Driving Transformative Change: Foreign Affairs and the 2030 Agenda explores what contributions foreign policy can make on the road to achieving sustainable ways of life and provide guidance by pointing out entry points, priorities and trade-offs. They aim to inspire actors around the world to work together to initiate and boost the necessary changes and keep winning over new like-minded partners.
The volume comprises six incisive essays which highlight different foreign policy approaches to the SDGs, including an essay by CIC Senior Fellow David Steven and Non-Resident Fellow Rachel Locke entitled Beyond 16: The SDGS and the Opportunity to Build a More Peaceful World.
A people-centered approach to justice starts with an understanding of people’s justice needs and designs solutions to respond to them. This new report, Justice for All, is the first global synthesis of the scale and nature of the justice gap. Drawing on research by the world’s leading justice organizations and experts, this report contains an analysis of the costs of injustice for individuals and societies, and the first ever estimate of the costs to provide universal access to basic justice services.
Member states support the idea of a more preventive approach to conflict, but they have different understandings of what it means in practice. Many equate it with crisis management and political solutions to escalating conflicts, whereas others see it in light of long-term approaches to address conflict risks and strengthen natural resilience at national level. This briefing, which is the first in a series on prevention at the UN, unpacks the most common visions for prevention among member states, highlighting how each has implications for UN practice.
Pundits who urge the US to stay in Afghanistan argue national security interests and point out to threats emanating from Afghanistan. Indeed, 17 years ago, it was national security that took the US military to Afghanistan. To date, the presence of more than 20 transnational terrorist groups in the region continues to justify the American military involvement in the country. However, a broader question that is rarely asked is whether counterterrorism is the only issue that brings the two nations together?
The infrastructure, technology, and resources that a United Nations peacekeeping operation brings can open up new opportunities in key conflict-affected areas of the world. This finding is the subject of an ongoing, multidisciplinary project spearheaded by Malkit Shoshan of the Foundation for Achieving Seamless Territory, with Leah Zamore at the NYU Center on International Cooperation (CIC). The project has thus far focused on the evolution and drawdown of the UN Mission in Liberia. On November 30, 2018, the Missions of Australia, Liberia, and the United Kingdom co-hosted a launch event to discuss these findings in Peacekeeping MIssions in Urban Environments: The Legacy of UNMIL.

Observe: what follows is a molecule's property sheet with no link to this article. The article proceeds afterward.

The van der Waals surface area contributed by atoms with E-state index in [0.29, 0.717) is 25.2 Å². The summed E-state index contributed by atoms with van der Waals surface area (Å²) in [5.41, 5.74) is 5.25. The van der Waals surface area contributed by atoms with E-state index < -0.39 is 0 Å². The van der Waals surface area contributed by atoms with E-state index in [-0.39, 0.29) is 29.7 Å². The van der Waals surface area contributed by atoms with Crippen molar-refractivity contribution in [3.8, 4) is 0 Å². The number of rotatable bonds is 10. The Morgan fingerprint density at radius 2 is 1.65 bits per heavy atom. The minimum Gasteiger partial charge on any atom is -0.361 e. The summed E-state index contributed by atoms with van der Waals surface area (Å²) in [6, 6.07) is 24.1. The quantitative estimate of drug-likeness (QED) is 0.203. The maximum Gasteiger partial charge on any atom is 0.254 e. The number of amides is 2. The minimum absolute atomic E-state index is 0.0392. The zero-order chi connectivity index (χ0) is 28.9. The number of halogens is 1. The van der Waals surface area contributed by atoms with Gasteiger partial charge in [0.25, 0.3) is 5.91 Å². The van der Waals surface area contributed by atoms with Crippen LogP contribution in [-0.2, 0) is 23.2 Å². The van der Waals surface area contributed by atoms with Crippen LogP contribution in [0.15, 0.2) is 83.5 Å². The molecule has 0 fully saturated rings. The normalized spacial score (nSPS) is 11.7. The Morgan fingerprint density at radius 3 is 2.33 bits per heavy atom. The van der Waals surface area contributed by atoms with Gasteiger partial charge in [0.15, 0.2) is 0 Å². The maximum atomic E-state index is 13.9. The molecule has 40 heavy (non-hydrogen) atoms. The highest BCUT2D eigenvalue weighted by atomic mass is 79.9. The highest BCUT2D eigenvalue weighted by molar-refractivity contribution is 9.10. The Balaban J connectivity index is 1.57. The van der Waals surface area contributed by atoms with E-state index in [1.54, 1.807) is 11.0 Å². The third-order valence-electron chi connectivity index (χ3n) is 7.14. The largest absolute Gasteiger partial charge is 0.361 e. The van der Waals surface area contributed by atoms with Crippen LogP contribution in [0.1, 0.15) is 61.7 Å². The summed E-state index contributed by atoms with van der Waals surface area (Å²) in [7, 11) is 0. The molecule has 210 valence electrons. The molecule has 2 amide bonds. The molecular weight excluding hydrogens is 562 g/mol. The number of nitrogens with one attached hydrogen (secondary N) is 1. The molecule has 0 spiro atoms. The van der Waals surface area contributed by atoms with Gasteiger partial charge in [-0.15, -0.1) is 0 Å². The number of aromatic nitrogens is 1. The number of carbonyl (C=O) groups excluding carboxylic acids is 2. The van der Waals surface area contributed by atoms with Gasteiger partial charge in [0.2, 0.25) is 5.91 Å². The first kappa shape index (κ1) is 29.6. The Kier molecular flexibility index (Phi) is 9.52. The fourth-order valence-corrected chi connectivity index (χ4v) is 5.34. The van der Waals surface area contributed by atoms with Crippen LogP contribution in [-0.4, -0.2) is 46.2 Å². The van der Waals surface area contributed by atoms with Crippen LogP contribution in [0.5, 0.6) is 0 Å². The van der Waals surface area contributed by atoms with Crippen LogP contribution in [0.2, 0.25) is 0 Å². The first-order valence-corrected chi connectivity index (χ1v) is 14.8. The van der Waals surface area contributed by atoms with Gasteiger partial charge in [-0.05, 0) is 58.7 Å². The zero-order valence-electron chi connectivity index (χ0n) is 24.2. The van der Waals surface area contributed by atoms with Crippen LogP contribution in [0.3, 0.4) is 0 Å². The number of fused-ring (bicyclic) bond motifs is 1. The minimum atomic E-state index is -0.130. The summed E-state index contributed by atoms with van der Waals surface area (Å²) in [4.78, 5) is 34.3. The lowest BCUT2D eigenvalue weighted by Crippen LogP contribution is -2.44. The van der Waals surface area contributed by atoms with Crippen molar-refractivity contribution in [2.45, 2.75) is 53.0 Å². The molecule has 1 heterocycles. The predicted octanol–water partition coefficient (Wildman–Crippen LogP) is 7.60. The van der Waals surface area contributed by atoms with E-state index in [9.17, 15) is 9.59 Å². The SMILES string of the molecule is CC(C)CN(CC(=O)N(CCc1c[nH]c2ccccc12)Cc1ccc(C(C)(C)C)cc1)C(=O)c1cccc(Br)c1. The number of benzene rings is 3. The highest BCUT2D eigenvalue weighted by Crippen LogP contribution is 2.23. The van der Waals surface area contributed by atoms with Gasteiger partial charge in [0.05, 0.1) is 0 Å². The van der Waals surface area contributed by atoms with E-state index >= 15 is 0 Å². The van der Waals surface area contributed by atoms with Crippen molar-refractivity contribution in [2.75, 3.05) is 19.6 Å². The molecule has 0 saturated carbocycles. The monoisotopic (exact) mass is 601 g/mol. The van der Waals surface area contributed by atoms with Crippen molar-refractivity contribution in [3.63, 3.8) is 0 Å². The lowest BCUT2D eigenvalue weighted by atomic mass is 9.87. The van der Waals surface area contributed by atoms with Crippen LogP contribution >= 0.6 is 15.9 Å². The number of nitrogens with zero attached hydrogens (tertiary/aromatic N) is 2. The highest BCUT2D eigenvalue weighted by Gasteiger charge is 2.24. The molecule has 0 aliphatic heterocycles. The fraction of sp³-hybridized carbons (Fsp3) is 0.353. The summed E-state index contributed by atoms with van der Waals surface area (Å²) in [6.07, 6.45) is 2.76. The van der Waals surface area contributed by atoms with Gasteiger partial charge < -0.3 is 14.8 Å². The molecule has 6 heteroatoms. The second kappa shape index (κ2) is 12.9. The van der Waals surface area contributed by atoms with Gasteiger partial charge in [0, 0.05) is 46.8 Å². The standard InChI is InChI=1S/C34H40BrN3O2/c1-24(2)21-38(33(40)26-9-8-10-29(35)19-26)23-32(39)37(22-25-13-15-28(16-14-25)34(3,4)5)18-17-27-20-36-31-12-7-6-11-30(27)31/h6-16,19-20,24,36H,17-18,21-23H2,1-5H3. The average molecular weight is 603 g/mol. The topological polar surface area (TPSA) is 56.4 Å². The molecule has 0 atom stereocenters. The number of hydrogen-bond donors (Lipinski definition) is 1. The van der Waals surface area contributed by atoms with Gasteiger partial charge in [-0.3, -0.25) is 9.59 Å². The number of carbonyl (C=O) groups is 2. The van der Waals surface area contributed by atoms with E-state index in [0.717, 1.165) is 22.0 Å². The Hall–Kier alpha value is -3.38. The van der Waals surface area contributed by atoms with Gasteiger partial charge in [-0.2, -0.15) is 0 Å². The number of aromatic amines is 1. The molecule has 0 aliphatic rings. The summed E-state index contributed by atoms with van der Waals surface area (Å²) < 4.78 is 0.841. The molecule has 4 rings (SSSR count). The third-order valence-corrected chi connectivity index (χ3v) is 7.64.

This publication examines the main cooperation fields between China and the US in Afghanistan and Pakistan in the post-NATO period. In doing so, this study looks at the initiation of various bilateral joint projects as a distinctive turning point in China-US relations. It argues that existence of such bilateral projects and cooperation in this region does not only produce added value for the countries in question but also have the potential to enhance the mutual relations between China and US. This study also reveals the main common priorities and practices between China and the US and concludes that they have a partial convergence in their attitude towards the infrastructure projects in Afghanistan and Pakistan.
For the past 20 months, the Congo Research Group has documented the vast and eclectic business portfolio of Joseph Kabila, the president of the Democratic Republic of the Congo, and his family. This report presents our conclusions, based almost entirely on legal documents.
You can find the whole report and examine the underlying documents here
The roadmap was developed by the Pathfinders for Peaceful, Just and Inclusive Societies, a multi-stakeholder partnership that brings together UN member states, international organizations, civil society, and the private sector to accelerate delivery of the SDG targets for peace, justice and inclusion.
The Global Peace Operations Review is a website providing analysis and data on the spectrum of issues surrounding global peace and security, including civilian-led peacemaking and peacebuilding as well as uniformed peacekeeping by the United Nations, regional organizations and ad-hoc coalitions. The site’s objective is to contribute to the effectiveness of all peace operations.
We seek to provide the most comprehensive overview of multilateral contributions to conflict prevention, peacemaking, peacekeeping, and post-conflict peacebuilding. In doing so, we seek to integrate thematic and cross-cutting issues including, but not limited to, the women, peace and security agenda and countering violent extremism.